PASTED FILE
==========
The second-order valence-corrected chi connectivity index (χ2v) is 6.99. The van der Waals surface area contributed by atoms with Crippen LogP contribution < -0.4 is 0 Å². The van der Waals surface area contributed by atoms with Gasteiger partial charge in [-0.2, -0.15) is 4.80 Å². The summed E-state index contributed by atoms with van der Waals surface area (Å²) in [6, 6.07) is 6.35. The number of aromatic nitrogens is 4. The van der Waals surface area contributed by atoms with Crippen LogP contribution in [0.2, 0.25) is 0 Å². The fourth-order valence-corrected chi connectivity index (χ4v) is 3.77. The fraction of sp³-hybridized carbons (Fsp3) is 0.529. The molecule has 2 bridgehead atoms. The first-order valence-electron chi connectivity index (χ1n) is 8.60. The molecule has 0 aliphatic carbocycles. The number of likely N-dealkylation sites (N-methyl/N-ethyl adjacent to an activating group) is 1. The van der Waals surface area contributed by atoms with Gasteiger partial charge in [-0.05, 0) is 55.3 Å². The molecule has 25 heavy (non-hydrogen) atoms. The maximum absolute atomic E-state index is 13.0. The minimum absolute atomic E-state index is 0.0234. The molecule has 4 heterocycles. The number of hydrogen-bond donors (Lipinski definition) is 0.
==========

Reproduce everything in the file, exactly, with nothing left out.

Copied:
The second-order valence-corrected chi connectivity index (χ2v) is 6.99. The van der Waals surface area contributed by atoms with Crippen LogP contribution < -0.4 is 0 Å². The van der Waals surface area contributed by atoms with Gasteiger partial charge in [-0.2, -0.15) is 4.80 Å². The summed E-state index contributed by atoms with van der Waals surface area (Å²) in [6, 6.07) is 6.35. The number of aromatic nitrogens is 4. The van der Waals surface area contributed by atoms with Crippen LogP contribution in [0.2, 0.25) is 0 Å². The fourth-order valence-corrected chi connectivity index (χ4v) is 3.77. The fraction of sp³-hybridized carbons (Fsp3) is 0.529. The molecule has 2 bridgehead atoms. The first-order valence-electron chi connectivity index (χ1n) is 8.60. The molecule has 0 aliphatic carbocycles. The number of likely N-dealkylation sites (N-methyl/N-ethyl adjacent to an activating group) is 1. The van der Waals surface area contributed by atoms with Gasteiger partial charge in [-0.05, 0) is 55.3 Å². The molecule has 25 heavy (non-hydrogen) atoms. The maximum absolute atomic E-state index is 13.0. The minimum absolute atomic E-state index is 0.0234. The molecule has 4 heterocycles. The number of hydrogen-bond donors (Lipinski definition) is 0.